Food Arts presents the December 1993 Silver Spoon Award for sterling—and sustained—performance to Yanou Collart, France's public relations force majeure, powerhouse showman, and fairy godmother extraordinaire.
It was Collart who, in the 1970s, innovatively hammered home the then-novel concept of the chef as copy-worthy celebrity/artist. According to close friend and satisfied client Paul Bocuse, whom she first brought to the U.S. in 1972 (along with revolutionary foretastes of France's fledgling "nouvelle cuisine," a term she coined but now dislikes), "she is a magic wand" who can "launch a chef through promotion like a boxer, or a courtier, or a film."
"The key point," Collart once candidly explained, "is to know somebody." A networker of Olympic prowess, her honeybee cross-pollinizing has made her, to quote Pierre Salinger, "the best connected person in France and perhaps in all of Europe."
Today dizzyingly bicontinental, with a Paris bureau and Manhattan pied-à-terre, she transformed her band of nouvelle Gallic chefs into international media stars by repeatedly piling them onto transoceanic jets to strut their stuff at charity fund-raisers, and society potlatches. This raised the eyes of PR campaigners everywhere to a brave new world of celebrity-shaping possibilities. In the bargain, Bocuse's self-starting ascent to superstardom, Collart asserts, changed French chefs' views of their own worth: "Before, they were treated like varlets! Bocuse pulled those poor drunken men out of their basements!"
Like a glamorous Alice in Wonderland tumbling down the rabbit's hole, Collart fell into public relations by accident. Born in Belgium, she grew up hoping to pursue a medical career there. Her father, a butcher, opposed higher education for women, believing it fostered an unwelcome appetite for independence. When she was 19, he died a suicide, obliging her to give up further studies. Collart took to the road, after a shot at modeling, as a refrigerator and pharmaceuticals sales rep; her aggressive charm caught the attention of a Bic pen biggie who handed her a broad European sales territory, a job that periodically took her to Paris business parties attended by politicians and other interesting types, all of which she duly described to her hairdresser there. Thinking her client knew everybody, the hairdresser asked Collart to get her some media exposure. To save face, Collart accepted, bought a few periodicals, looked up the names of their beauty editors, rang them, and, to her pleased surprise, placed a couple of story ideas. The die, as they say, was cast.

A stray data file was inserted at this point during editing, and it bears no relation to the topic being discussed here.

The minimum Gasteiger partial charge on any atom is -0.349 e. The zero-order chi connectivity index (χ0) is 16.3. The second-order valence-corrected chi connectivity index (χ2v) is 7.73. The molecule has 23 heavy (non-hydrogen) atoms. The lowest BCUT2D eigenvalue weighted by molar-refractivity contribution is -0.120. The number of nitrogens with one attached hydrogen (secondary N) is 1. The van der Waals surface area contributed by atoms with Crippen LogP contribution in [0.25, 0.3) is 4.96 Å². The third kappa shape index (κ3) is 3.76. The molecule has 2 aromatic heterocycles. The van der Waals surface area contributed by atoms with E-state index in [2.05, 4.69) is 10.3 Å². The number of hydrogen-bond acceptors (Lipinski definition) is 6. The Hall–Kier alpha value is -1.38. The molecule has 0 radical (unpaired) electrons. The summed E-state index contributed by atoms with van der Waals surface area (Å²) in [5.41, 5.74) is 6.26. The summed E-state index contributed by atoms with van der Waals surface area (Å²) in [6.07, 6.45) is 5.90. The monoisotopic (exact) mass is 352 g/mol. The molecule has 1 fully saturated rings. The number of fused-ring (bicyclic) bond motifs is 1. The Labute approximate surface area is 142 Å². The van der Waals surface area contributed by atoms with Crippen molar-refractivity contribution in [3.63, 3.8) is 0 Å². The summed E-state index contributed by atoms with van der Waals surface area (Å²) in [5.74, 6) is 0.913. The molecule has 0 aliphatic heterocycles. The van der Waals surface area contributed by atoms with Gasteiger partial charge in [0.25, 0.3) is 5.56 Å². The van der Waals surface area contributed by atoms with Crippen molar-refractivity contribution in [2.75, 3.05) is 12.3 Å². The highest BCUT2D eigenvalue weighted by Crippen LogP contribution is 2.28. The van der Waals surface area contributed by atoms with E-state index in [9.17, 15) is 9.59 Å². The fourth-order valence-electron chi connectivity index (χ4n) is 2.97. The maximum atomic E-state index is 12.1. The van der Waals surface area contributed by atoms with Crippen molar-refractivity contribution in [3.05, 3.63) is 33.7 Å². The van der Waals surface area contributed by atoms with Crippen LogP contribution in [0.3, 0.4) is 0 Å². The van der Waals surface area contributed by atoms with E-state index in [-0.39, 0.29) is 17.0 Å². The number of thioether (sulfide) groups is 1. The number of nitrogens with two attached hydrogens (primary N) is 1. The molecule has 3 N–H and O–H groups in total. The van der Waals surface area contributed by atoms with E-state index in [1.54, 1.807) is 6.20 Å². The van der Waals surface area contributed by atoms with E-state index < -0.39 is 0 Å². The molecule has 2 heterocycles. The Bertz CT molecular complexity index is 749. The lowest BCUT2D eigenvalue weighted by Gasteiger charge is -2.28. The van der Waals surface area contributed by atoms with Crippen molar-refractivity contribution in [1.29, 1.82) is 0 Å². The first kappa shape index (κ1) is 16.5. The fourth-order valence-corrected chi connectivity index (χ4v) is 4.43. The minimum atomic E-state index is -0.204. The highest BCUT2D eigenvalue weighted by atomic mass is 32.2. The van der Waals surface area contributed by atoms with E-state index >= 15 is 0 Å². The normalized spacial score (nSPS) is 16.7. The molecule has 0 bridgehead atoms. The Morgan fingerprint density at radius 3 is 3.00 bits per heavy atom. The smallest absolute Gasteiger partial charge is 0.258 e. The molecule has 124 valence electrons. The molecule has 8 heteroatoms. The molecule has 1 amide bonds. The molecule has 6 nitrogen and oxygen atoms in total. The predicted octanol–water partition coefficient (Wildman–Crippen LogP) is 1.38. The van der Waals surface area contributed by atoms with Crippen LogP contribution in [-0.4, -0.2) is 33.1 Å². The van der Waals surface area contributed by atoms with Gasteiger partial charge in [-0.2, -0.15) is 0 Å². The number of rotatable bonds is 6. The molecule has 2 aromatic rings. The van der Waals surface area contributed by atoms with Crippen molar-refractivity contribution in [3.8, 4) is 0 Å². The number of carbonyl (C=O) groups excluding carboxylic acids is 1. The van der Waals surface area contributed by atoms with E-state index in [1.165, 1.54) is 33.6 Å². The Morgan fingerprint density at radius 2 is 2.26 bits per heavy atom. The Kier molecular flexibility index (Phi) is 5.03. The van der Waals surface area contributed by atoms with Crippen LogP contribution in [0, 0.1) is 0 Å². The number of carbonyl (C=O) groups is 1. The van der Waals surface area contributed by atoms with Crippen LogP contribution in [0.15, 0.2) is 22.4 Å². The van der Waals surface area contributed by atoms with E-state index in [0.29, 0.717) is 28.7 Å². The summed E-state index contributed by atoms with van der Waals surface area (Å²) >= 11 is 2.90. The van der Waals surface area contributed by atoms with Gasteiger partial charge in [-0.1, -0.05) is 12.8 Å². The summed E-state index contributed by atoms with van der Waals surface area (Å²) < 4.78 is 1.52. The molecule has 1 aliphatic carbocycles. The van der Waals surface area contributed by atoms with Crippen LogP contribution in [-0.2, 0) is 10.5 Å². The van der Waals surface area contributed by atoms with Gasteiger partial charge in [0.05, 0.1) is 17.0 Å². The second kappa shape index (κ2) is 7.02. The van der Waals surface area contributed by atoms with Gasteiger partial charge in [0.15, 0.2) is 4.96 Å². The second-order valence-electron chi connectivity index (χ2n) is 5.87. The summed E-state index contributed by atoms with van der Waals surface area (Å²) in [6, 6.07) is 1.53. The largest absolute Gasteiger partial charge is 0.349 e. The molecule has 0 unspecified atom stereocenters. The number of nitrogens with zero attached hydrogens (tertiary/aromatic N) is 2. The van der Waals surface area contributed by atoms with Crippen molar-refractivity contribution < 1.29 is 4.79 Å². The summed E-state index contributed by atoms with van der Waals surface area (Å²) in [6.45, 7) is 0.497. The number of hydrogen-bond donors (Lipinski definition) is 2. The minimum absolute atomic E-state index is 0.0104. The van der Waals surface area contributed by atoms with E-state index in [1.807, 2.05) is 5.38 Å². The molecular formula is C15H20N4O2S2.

Aside from chefs such as Bocuse, Roger Vergé, Gaston Lenôtre, Alain Ducasse, or Anton Mosimann ("I made him what he is today"), Collart has promoted restaurants like Tour d'Argent, top hotels, Champagne, and a whole who's who of moviedom, including Sean Connery and Jack Nicholson (who observed that in 20 years he'd "seen her move people around better than the Chicago Bears"). She has even worked for the Pope and the Dali Lama, helping the latter promote his plans for world peace.
Food, above all, is her abiding passion, "the bottom line in all my relationships," claiming she can't "relate to people who don't have respect for food." Before taking on clients, she insists on dining with them, saying she can detect all she needs to learn.
Over the years, Collart, who puts in 16-hour days, has persistently opened tight-shut French doors to American chefs and food journalists. Her landmark Monaco birthday marathon honoring Craig Claiborne integrated many of our prime talents with their European counterparts for the first time. And Gael Greene, New York restaurant critic and guardian angel of the housebound, elderly poor says, "France became mine the day I met Yanou. But what's most important is that she raised over a million dollars for Citymeals-On-Wheels. Who couldn't love her?"